Florida lawmakers are moving to undermine the policy that requires power companies to pay you a fair price for the excess energy your rooftop solar panels generate. Before taking another step, they would be wise to consider the damage this change would inflict upon houses of worship and the people they serve.
Much of the discussion in Tallahassee has centered on potential job losses in the solar industry, but the proposed legislation also poses a threat to those already invested in solar, including churches. Being able to sell your excess power back to the state’s electric grid at a fair price — a practice called net metering — helps churches and others pay off their investments in solar systems. Net metering is a win-win for consumers and the environment. But power companies want it to end.
Solar power and net metering also allow churches to save on operating expenses and offer more community services, like food drives and mental health outreach. So this bad legislation is of great concern to all.
In 2009, the First Presbyterian Church of Tallahassee became one of Florida’s first houses of worship to embrace solar power. When the Unitarian Universalist Congregation of Greater Naples made the switch, they reduced their energy use by 65%. The Allendale United Methodist Church in St. Petersburg saved 15% on their bill when they turned on their solar. The Unitarian Universalist Congregation of Venice also has solar, as does St. Anne of Grace Episcopal Church in Seminole and the United Church of Christ congregations in Punta Gorda and Port St. Lucie.
Sarasota’s Central Church of Christ uses the solar savings to help fund missions, such as Joshua Village for Orphans in Oyugis, Kenya. Minister Rod Myers says that if their power bill were three or four times higher, their work to help disadvantaged children will suffer.
It’s easy to see why the Florida Conference of Catholic Bishops opposes the changes. In a letter to the bill sponsors, they note that utilities already are permitted to charge fees to customers with solar and that the changes “disproportionately affect those who have less financial wherewithal.”
Solar power makes sense for churches. Large indoor spaces that accommodate big groups have big lighting and cooling requirements – especially with our brutally hot summers. Plus, many have large roofs and other surfaces perfectly suited for solar panels.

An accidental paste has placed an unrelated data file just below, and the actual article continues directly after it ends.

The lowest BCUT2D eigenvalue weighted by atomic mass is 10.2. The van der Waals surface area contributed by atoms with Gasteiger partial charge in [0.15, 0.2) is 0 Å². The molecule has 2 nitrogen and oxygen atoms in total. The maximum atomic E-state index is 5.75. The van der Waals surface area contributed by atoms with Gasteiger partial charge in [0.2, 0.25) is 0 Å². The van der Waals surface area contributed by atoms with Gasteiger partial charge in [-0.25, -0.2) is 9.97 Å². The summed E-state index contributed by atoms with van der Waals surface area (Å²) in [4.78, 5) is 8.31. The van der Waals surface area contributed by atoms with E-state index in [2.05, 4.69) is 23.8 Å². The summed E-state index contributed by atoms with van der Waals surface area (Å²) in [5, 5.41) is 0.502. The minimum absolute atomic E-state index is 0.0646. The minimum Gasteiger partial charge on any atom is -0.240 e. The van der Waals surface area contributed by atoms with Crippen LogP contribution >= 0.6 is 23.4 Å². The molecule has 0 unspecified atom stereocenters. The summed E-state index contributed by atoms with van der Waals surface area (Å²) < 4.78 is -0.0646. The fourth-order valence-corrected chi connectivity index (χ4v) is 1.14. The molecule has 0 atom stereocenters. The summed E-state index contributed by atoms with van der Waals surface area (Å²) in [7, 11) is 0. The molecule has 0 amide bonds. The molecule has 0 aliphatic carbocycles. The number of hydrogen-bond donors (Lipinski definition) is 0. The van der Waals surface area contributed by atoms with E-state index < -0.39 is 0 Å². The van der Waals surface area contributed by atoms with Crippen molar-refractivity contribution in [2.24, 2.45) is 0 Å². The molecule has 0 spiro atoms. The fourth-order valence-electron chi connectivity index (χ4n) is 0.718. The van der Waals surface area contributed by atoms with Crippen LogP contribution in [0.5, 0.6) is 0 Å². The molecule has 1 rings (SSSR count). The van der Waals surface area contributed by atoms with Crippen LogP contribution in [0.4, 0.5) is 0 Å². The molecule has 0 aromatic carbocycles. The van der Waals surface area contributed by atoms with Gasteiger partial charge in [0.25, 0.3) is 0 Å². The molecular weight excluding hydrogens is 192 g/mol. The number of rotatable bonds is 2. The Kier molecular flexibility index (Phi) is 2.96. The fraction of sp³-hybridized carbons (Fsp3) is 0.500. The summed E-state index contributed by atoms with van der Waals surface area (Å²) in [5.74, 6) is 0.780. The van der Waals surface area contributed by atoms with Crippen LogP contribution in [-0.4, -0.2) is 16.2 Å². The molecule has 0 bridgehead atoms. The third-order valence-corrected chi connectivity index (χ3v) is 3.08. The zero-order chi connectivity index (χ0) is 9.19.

But state lawmakers are moving fast to eliminate a fair net-metering policy and along with it, every church’s ability to harness God’s gift of light. If these bills become law, many Florida churches that have yet to go solar will lose the opportunity to benefit from clean, affordable power. The churches that have already embraced solar will suffer, too, along with the communities they serve.
Churches will always be the places we turn to in times of need. In a state like ours where tropical storms and hurricanes are becoming more catastrophic, our churches need every penny they can get to provide emergency services. Especially now, with the cost of goods and services up 7.5% from just a year ago. According to the US Energy Information Agency, Floridians’ annual electricity expenditures are 40% more than the U.S. average. Why would state lawmakers add to our inflation woes by inflating energy bills?
We already know what happens to a state’s economy without net metering. When Nevada eliminated it in 2016, it wasn’t just homeowners who paid the price. It cost the state numerous high-paying jobs. The economic damage was so significant that the state reversed course a year later. Must we make the same mistake here?
In Florida, the rooftop solar industry has an $18 billion impact annually, according to a 2021 report. It boasts more than 40,000 high-skill, high-wage jobs and generates more than $3 billion in household income. As witnessed in Nevada, this growing industry would be decimated if the proposed changes become law.
State lawmakers should protect our God-given right to harness the power of the sun so that houses of worship can continue to provide essential services to our communities. We should all continue to get a fair price for the energy we produce.
Lewis Jennings, Environmental & Climate Justice Chair for the NAACP Florida State Conference, is working to get solar on his church, Greater Peace Missionary Baptist Church in Fort Walton Beach.